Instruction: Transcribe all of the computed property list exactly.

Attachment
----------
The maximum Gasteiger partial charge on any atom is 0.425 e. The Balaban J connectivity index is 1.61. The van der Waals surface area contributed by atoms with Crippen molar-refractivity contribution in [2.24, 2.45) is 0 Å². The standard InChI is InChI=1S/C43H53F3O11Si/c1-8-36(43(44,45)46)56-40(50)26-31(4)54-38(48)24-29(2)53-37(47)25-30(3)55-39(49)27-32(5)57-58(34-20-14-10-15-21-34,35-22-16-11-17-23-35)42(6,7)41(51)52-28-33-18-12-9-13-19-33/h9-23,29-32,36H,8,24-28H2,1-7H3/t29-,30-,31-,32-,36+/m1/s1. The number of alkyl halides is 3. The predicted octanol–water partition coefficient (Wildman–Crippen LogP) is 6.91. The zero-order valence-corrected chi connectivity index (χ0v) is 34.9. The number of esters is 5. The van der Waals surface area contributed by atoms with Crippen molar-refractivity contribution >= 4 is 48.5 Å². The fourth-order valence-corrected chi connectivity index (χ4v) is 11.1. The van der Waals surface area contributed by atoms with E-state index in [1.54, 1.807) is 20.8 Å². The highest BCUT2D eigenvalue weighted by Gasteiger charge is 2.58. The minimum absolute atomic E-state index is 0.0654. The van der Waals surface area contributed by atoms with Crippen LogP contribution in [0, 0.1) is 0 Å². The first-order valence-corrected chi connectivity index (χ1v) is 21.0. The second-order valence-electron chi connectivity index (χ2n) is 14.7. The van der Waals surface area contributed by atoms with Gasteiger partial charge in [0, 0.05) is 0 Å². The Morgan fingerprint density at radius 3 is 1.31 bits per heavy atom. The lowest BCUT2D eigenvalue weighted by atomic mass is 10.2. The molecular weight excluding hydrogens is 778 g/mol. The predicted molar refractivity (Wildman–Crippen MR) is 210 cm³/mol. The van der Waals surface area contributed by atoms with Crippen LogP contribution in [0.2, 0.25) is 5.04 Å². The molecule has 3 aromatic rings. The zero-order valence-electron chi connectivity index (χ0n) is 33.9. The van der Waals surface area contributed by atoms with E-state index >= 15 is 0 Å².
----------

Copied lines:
The maximum Gasteiger partial charge on any atom is 0.425 e. The Balaban J connectivity index is 1.61. The van der Waals surface area contributed by atoms with Crippen molar-refractivity contribution in [2.24, 2.45) is 0 Å². The standard InChI is InChI=1S/C43H53F3O11Si/c1-8-36(43(44,45)46)56-40(50)26-31(4)54-38(48)24-29(2)53-37(47)25-30(3)55-39(49)27-32(5)57-58(34-20-14-10-15-21-34,35-22-16-11-17-23-35)42(6,7)41(51)52-28-33-18-12-9-13-19-33/h9-23,29-32,36H,8,24-28H2,1-7H3/t29-,30-,31-,32-,36+/m1/s1. The number of alkyl halides is 3. The predicted octanol–water partition coefficient (Wildman–Crippen LogP) is 6.91. The zero-order valence-corrected chi connectivity index (χ0v) is 34.9. The number of esters is 5. The van der Waals surface area contributed by atoms with Crippen molar-refractivity contribution >= 4 is 48.5 Å². The fourth-order valence-corrected chi connectivity index (χ4v) is 11.1. The van der Waals surface area contributed by atoms with E-state index in [1.54, 1.807) is 20.8 Å². The highest BCUT2D eigenvalue weighted by Gasteiger charge is 2.58. The minimum absolute atomic E-state index is 0.0654. The van der Waals surface area contributed by atoms with Crippen LogP contribution in [0, 0.1) is 0 Å². The first-order valence-corrected chi connectivity index (χ1v) is 21.0. The second-order valence-electron chi connectivity index (χ2n) is 14.7. The van der Waals surface area contributed by atoms with Gasteiger partial charge in [0, 0.05) is 0 Å². The Morgan fingerprint density at radius 3 is 1.31 bits per heavy atom. The lowest BCUT2D eigenvalue weighted by atomic mass is 10.2. The molecular weight excluding hydrogens is 778 g/mol. The predicted molar refractivity (Wildman–Crippen MR) is 210 cm³/mol. The van der Waals surface area contributed by atoms with Crippen LogP contribution in [0.2, 0.25) is 5.04 Å². The molecule has 3 aromatic rings. The zero-order valence-electron chi connectivity index (χ0n) is 33.9. The van der Waals surface area contributed by atoms with E-state index >= 15 is 0 Å².